The strength returned to Judith’s knees as she caught her breath. She picked herself up, leaning heavily against the sturdy wall as she inched her way along the dimly lit corridor to the stairwell. Judith felt much relieved further away from the elevator and under the exit sign, she composed herself and her uniform. The white nurse's uniform was in stark contrast to her own skin color, as well as the white hat that balanced precariously upon her thick black locks. The door to the stairwell was heavy. It opened on squeaky hinges, whose complaints were magnified by the echoing in the silent stairwell. Judith tapped the landing with the toe of her shoe before she would trust it to support her. She let the door go; it stood still for an instant before beginning its slow journey. Judith wanted to "shh" the groaning door into silence as it slowly, laboriously began to close. It signaled the completion of its trek with a resounding boom that echoed up and down the concrete stairwell.
It was dark. The emergency lights were staggered on the landings leaving great gaps of dark shadows between them. Judith began her trek up the stairs, the sound of her feet sliding on the steps mimicked that of sandpaper. She stopped suddenly to listen. Was there someone else on the stairs as well?
"Whatwazthat?" She turned quickly. She thought she heard a door closing several levels below.
"Dr. Simon, is that you?" She called down. She waited. There was no answer. Just her imagination she told herself, Just the darkness and the isolation of the stairway playing tricks on her. She felt silly for letting it get to her like this. It had been years since she was afraid of the dark. Judith's feet scuffed the hard steps as her mind drifted back to a time when she was a little girl. When once she had sat in her room paralyzed with fear in the darkness, her knees drawn up to her chest in the fetal position. She had lain in the darkness alone, too frightened to call for help and too scared to venture out of her room. Was the monster under the bed? Was the witch watching through the window? Was there an ax-murderer on the other side of the door? Or, was he right behind her? She thought it funny how those childhood fears stick with you over the years, and how they manage to surface at times these. How they manage to come back and haunt you when you least expect it.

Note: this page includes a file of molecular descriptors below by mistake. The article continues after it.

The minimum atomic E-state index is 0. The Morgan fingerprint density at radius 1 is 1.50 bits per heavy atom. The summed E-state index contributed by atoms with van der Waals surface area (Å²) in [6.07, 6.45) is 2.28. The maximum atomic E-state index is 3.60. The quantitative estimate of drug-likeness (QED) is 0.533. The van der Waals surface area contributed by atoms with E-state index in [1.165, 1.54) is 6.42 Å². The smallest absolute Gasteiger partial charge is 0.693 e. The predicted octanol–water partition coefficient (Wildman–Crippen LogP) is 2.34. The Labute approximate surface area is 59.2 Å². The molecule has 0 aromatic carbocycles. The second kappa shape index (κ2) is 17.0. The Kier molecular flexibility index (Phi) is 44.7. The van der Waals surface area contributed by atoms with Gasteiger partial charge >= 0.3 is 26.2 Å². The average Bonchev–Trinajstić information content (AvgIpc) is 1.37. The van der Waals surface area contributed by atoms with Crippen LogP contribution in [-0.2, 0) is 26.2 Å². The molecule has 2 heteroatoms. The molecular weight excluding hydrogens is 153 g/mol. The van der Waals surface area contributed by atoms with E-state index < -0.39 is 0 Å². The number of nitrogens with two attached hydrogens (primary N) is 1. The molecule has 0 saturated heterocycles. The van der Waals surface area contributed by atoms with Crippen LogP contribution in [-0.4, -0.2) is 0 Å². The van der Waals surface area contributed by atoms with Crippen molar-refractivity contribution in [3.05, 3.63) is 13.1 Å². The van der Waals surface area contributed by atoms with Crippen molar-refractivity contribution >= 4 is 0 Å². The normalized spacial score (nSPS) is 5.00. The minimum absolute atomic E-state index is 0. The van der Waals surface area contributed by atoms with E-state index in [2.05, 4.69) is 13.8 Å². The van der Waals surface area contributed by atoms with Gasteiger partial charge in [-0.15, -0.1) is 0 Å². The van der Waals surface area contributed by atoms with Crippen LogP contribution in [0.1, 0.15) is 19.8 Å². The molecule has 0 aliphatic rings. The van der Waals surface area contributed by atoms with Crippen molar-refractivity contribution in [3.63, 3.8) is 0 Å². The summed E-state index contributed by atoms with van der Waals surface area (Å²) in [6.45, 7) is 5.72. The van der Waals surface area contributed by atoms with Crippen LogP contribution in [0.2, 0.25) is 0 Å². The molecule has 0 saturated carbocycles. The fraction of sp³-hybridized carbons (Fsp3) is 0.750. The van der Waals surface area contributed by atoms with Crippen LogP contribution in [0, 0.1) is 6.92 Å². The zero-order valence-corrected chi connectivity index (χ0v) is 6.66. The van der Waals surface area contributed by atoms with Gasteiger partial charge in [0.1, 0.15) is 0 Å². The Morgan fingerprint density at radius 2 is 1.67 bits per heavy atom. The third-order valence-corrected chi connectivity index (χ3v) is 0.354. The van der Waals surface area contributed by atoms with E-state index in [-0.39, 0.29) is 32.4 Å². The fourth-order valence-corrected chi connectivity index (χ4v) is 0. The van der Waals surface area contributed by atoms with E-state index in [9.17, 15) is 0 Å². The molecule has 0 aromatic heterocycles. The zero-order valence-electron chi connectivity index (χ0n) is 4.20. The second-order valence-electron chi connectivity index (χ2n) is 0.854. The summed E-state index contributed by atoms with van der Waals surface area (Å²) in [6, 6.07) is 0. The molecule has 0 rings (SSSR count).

She stopped suddenly again. She thought she distinctively heard the sound of footsteps, footsteps that stopped immediately after hers, as if someone didn't want her to know they were there. The smell of formaldehyde floated up two her waiting nose. The smell of Dr. Simon.
"Dr. Simon?" she called again. Again no answer. She stood on the stairwell barely breathing, listening for the slightest movement that might give away the location of the person below. She stood perfectly still for what to her seemed like an incredibly long time, for what seemed like longer than anybody could go without making a sound; then she waited longer, knowing how time flies in the darkness. Nothing. "Must have just been the echoing effect that stairwells seem to have," she said to console herself.
Her feet began scuffing the steps again, the echo played off the walls. She reached the landing of the next floor and whirled violently. She heard it that time, and what she heard wasn't an echo or a child's imagination. What she heard was a hideous sound, the laugh of Dr. Nickolas Ignatius Simon. It was more of a chortle really, but it was definitely the laugh of Dr. Simon. Judith could recognize it anywhere. The Nurses called him "The Snake," because of the way he would often popup when and where you least expected it. The first time he had "popped up" behind Judith was when she was taking inventory in the storeroom. She heard this sound filled with mucus and decay that dribbled over his stained teeth. It was a sound that made her blood run dry, one she would never forget.
She stared into the blackness beyond, illuminated by a distant emergency light only. Nothing.
"Dr. Simon?" Her lonely voice echoed. "I know you're there, Dr. Simon. I can here you breathing," she bluffed, and waited. "I can wait as long as you can." There was a long pause but finally, when she had just about convinced herself it was her imagination playing tricks on her again, she heard the scuffing of hard shoes on stone.
Deciding discretion was the better part of valor, Judith tried to make her escape. She reached for the doorknob, its metal surface was cold to her touch and sent a chill up her arm. She twisted the doorknob back-and-forth. Locked. She tried it repeatedly, twisting and pulling harder with each failure, while behind her the soft scraping of shoes drew nearer.